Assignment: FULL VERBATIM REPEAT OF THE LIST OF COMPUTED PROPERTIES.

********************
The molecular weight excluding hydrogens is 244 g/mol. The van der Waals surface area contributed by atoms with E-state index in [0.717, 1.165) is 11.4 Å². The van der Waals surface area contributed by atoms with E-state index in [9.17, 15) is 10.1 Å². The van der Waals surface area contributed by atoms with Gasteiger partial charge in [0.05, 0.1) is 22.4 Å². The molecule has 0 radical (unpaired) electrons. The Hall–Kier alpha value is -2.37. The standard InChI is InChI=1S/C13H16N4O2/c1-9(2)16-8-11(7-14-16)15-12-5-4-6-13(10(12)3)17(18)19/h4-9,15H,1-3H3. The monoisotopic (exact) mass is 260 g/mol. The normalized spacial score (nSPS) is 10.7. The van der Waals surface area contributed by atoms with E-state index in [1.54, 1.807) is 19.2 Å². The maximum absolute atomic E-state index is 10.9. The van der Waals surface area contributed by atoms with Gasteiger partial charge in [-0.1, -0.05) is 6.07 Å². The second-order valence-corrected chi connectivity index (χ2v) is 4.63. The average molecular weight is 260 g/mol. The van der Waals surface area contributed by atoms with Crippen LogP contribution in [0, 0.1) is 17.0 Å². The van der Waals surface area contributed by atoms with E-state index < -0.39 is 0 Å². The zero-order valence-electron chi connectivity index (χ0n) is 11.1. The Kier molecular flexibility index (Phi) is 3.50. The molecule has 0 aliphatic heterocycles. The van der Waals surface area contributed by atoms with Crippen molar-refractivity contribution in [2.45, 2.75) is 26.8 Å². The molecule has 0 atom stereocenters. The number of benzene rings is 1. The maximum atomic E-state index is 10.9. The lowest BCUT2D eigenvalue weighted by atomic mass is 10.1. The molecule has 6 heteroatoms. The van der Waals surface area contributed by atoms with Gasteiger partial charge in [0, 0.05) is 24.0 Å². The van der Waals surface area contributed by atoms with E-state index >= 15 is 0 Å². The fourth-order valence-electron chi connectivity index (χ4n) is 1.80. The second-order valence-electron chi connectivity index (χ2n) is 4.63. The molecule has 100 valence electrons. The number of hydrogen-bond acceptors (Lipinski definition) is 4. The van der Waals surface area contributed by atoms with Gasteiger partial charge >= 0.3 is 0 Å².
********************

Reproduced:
The molecular weight excluding hydrogens is 244 g/mol. The van der Waals surface area contributed by atoms with E-state index in [0.717, 1.165) is 11.4 Å². The van der Waals surface area contributed by atoms with E-state index in [9.17, 15) is 10.1 Å². The van der Waals surface area contributed by atoms with Gasteiger partial charge in [0.05, 0.1) is 22.4 Å². The molecule has 0 radical (unpaired) electrons. The Hall–Kier alpha value is -2.37. The standard InChI is InChI=1S/C13H16N4O2/c1-9(2)16-8-11(7-14-16)15-12-5-4-6-13(10(12)3)17(18)19/h4-9,15H,1-3H3. The monoisotopic (exact) mass is 260 g/mol. The normalized spacial score (nSPS) is 10.7. The van der Waals surface area contributed by atoms with E-state index in [1.54, 1.807) is 19.2 Å². The maximum absolute atomic E-state index is 10.9. The van der Waals surface area contributed by atoms with Gasteiger partial charge in [-0.1, -0.05) is 6.07 Å². The second-order valence-corrected chi connectivity index (χ2v) is 4.63. The average molecular weight is 260 g/mol. The van der Waals surface area contributed by atoms with Crippen LogP contribution in [0, 0.1) is 17.0 Å². The van der Waals surface area contributed by atoms with E-state index < -0.39 is 0 Å². The zero-order valence-electron chi connectivity index (χ0n) is 11.1. The Kier molecular flexibility index (Phi) is 3.50. The molecule has 0 aliphatic heterocycles. The van der Waals surface area contributed by atoms with Crippen molar-refractivity contribution in [2.45, 2.75) is 26.8 Å². The molecule has 0 atom stereocenters. The number of benzene rings is 1. The maximum atomic E-state index is 10.9. The lowest BCUT2D eigenvalue weighted by atomic mass is 10.1. The molecule has 6 heteroatoms. The van der Waals surface area contributed by atoms with Gasteiger partial charge in [0, 0.05) is 24.0 Å². The van der Waals surface area contributed by atoms with E-state index >= 15 is 0 Å². The fourth-order valence-electron chi connectivity index (χ4n) is 1.80. The second-order valence-electron chi connectivity index (χ2n) is 4.63. The molecule has 100 valence electrons. The number of hydrogen-bond acceptors (Lipinski definition) is 4. The van der Waals surface area contributed by atoms with Gasteiger partial charge >= 0.3 is 0 Å².